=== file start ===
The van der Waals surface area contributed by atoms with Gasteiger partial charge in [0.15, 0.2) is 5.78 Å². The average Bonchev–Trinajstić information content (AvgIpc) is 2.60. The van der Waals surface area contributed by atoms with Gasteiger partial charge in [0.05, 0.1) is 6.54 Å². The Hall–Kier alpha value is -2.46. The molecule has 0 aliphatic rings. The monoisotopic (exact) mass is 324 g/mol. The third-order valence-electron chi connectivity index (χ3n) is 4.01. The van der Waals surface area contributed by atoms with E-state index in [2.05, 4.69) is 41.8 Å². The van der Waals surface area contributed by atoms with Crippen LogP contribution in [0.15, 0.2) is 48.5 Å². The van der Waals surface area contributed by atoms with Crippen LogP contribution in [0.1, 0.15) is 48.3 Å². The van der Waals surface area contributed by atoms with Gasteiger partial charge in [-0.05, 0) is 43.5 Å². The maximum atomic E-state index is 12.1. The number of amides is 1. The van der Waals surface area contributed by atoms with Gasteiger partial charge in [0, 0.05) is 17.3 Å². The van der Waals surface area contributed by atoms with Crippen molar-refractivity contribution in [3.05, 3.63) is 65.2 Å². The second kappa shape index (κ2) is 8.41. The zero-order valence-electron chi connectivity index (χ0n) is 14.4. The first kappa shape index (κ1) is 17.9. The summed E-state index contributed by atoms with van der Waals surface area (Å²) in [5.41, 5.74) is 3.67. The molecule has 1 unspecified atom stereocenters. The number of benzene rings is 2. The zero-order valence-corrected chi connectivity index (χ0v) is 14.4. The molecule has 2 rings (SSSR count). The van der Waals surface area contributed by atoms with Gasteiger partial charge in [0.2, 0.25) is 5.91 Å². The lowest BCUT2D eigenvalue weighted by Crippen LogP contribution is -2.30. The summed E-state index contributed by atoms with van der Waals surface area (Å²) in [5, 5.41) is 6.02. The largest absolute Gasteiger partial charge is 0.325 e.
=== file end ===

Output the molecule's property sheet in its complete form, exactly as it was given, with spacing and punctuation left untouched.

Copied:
The van der Waals surface area contributed by atoms with Gasteiger partial charge in [0.15, 0.2) is 5.78 Å². The average Bonchev–Trinajstić information content (AvgIpc) is 2.60. The van der Waals surface area contributed by atoms with Gasteiger partial charge in [0.05, 0.1) is 6.54 Å². The Hall–Kier alpha value is -2.46. The molecule has 0 aliphatic rings. The monoisotopic (exact) mass is 324 g/mol. The third-order valence-electron chi connectivity index (χ3n) is 4.01. The van der Waals surface area contributed by atoms with E-state index in [2.05, 4.69) is 41.8 Å². The van der Waals surface area contributed by atoms with Crippen LogP contribution in [0.15, 0.2) is 48.5 Å². The van der Waals surface area contributed by atoms with Crippen LogP contribution in [0.1, 0.15) is 48.3 Å². The van der Waals surface area contributed by atoms with Gasteiger partial charge in [-0.05, 0) is 43.5 Å². The maximum atomic E-state index is 12.1. The number of amides is 1. The van der Waals surface area contributed by atoms with Gasteiger partial charge in [0, 0.05) is 17.3 Å². The van der Waals surface area contributed by atoms with Crippen molar-refractivity contribution in [3.05, 3.63) is 65.2 Å². The second kappa shape index (κ2) is 8.41. The zero-order valence-electron chi connectivity index (χ0n) is 14.4. The first kappa shape index (κ1) is 17.9. The summed E-state index contributed by atoms with van der Waals surface area (Å²) in [5.41, 5.74) is 3.67. The molecule has 1 unspecified atom stereocenters. The number of benzene rings is 2. The zero-order valence-corrected chi connectivity index (χ0v) is 14.4. The molecule has 2 rings (SSSR count). The van der Waals surface area contributed by atoms with Gasteiger partial charge in [0.2, 0.25) is 5.91 Å². The lowest BCUT2D eigenvalue weighted by Crippen LogP contribution is -2.30. The summed E-state index contributed by atoms with van der Waals surface area (Å²) in [5, 5.41) is 6.02. The largest absolute Gasteiger partial charge is 0.325 e.